In February 2004, the Freedom From Religion Foundation won its challenge of a Ten Commandments monument in a public park in La Crosse, Wis., and the city's convoluted attempt to sell a small bite of the park to the Fraternal Order of Eagles in order to maintain the monument in the same park. Federal Judge Barbara Crabb of the Western District of Wisconsin noted: "It borders on preposterous to argue that the government can avoid an establishment clause violation by 'dedicating' a religious object to a nonreligious group. Adopting such a view would permit municipalities to erect crosses and build churches on public property throughout the city so long as it could think of a new group to which it could dedicate each one." The city and the Fraternal Order of Eagles, represented by television evangelist Pat Robertson's legal group, have appealed the ruling to the 7th U.S. Circuit Court of Appeals.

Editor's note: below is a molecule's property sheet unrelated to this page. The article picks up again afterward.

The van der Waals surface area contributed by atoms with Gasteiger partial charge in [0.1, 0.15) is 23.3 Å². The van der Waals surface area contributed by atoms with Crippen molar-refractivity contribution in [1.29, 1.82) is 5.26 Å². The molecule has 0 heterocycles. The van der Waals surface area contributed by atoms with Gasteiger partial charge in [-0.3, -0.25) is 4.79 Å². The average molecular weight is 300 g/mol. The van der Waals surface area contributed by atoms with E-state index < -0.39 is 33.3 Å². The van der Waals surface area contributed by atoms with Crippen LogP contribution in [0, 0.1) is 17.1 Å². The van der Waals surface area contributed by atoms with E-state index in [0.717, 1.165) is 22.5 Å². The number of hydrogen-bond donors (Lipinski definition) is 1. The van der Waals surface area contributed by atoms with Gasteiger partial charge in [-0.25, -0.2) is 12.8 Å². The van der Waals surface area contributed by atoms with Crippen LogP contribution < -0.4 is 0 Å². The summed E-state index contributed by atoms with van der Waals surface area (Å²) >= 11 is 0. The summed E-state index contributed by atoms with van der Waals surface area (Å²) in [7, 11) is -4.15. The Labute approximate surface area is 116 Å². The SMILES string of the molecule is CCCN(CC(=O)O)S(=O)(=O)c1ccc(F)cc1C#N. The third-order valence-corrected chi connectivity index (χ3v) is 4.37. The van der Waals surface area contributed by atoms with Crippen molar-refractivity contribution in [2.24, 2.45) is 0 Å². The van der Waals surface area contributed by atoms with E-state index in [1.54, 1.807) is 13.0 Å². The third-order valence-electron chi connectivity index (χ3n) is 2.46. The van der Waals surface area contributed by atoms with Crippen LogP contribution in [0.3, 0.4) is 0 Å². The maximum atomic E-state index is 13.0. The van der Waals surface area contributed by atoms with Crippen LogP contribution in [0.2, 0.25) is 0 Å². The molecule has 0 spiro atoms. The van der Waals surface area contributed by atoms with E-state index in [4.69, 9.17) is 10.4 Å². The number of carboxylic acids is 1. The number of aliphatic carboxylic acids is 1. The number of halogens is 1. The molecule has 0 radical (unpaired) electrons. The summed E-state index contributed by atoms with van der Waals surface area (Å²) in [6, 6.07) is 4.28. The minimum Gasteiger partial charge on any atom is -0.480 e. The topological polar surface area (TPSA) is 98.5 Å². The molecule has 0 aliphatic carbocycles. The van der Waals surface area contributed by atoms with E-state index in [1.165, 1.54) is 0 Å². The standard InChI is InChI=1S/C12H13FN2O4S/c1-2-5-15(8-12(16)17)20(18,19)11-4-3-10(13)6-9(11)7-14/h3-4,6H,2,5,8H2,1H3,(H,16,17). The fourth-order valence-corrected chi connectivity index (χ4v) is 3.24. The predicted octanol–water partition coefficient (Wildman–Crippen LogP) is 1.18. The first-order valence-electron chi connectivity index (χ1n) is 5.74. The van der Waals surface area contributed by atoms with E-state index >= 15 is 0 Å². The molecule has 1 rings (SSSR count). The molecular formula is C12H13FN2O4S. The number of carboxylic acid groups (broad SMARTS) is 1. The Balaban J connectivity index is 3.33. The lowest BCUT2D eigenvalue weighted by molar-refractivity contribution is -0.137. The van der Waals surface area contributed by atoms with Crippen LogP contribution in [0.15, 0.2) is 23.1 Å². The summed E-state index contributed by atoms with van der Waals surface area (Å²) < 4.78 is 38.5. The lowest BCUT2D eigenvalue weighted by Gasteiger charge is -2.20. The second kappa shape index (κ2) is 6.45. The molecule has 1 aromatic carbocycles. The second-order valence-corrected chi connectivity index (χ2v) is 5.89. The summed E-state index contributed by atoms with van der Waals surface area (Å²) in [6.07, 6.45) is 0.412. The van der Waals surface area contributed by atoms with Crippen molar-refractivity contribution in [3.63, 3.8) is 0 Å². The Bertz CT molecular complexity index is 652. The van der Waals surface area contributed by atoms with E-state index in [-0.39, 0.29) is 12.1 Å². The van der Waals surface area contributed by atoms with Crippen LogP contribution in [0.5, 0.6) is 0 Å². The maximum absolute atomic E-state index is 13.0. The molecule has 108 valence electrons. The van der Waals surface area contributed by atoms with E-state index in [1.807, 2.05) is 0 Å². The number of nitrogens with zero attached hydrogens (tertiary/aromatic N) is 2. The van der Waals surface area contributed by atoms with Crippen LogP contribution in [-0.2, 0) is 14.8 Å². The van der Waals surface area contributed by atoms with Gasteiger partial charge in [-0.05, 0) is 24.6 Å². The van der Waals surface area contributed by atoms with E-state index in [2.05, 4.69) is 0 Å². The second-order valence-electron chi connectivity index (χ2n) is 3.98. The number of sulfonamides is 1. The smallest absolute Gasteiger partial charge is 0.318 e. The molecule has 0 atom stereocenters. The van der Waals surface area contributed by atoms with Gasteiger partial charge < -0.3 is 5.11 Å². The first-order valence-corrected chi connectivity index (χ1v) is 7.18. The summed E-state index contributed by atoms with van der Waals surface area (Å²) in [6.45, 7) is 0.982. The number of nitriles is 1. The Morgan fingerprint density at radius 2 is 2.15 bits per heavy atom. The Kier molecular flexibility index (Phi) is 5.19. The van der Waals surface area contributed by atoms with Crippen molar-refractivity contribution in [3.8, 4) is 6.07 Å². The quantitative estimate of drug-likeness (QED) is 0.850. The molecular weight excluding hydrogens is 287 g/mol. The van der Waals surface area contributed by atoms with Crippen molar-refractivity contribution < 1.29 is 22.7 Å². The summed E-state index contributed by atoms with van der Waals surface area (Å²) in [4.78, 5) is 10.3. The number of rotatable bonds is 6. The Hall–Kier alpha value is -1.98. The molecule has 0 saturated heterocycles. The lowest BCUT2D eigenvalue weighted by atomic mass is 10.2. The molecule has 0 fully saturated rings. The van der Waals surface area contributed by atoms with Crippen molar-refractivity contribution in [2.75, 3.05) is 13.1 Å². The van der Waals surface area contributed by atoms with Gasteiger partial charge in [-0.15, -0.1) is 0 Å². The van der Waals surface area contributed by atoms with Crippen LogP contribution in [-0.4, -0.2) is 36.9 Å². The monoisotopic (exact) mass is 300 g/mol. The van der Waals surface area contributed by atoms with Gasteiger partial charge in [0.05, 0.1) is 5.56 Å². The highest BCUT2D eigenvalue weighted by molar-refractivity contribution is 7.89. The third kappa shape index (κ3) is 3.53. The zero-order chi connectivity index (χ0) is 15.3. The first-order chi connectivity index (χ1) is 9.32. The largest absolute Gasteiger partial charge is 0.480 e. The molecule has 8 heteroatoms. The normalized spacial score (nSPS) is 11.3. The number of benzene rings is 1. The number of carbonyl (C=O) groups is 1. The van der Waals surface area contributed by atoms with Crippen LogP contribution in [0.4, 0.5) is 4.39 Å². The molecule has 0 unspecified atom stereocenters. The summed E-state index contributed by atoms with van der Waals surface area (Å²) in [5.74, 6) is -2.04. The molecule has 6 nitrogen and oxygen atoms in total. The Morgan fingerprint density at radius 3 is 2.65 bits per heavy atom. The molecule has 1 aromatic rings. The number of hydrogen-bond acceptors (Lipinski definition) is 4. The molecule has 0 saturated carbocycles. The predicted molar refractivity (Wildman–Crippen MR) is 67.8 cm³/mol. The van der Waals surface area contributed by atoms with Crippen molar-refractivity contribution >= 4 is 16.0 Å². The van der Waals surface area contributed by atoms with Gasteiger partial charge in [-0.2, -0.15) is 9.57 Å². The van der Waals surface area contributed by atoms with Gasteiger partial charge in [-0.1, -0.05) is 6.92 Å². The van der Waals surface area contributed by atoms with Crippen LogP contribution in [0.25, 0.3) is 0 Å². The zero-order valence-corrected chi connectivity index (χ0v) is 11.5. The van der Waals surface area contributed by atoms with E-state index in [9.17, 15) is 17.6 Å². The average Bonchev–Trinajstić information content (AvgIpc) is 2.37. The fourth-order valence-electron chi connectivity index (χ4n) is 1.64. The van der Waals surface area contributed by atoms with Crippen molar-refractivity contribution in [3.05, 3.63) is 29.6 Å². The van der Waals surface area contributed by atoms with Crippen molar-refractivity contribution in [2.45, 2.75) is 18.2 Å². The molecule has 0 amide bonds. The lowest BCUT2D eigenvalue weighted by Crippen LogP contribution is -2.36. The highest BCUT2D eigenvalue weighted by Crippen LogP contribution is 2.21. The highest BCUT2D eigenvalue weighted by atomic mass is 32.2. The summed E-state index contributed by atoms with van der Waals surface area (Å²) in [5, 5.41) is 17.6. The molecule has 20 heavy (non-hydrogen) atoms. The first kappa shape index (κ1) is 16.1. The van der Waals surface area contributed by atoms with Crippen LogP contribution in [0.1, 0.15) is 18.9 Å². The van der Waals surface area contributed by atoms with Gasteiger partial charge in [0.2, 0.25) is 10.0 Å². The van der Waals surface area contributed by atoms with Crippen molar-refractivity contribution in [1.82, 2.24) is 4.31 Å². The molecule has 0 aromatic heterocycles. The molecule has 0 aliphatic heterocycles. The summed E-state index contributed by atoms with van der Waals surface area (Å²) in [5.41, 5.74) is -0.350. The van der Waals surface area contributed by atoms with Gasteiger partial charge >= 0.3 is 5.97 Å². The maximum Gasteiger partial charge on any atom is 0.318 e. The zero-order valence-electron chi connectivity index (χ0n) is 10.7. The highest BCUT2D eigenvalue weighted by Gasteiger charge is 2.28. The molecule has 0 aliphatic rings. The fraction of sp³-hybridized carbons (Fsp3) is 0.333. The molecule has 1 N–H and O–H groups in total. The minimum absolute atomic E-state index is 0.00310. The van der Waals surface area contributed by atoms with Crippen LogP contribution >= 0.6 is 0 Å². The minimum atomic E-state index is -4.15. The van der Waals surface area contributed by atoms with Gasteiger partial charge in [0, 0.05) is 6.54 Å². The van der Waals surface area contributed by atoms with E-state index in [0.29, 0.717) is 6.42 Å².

The case is Sue Mercier et al v. City of La Crosse, 02-C-376-C.
On Jan. 3, 2005, a 3-judge panel of the U.S. 7th Circuit Court of Appeals partially overturned Judge Crabb, approving the sale of city land to the Eagles to explicitly maintain the decalog in the same spot. Judge Crabb's main ruling that display or ownership of the Ten Commandments by a city is unconstitutional was not overturned, thus the bible edict remains on private property. Dissenting appellate Judge Bauer called the city sale of the park a "sham" bordering on "fraud":
- Final News Release
- Mercier vs. La Crosse Legal Complaint
- Reply Brief on Standing, Mercier vs. La Crosse
- 7th Circuit Ruling, Mercier vs. La Crosse
In 2018, the City of La Crosse began to tax the property after FFRF informed the city that it was required to assess and tax the monument plot since it is not tax-exempt.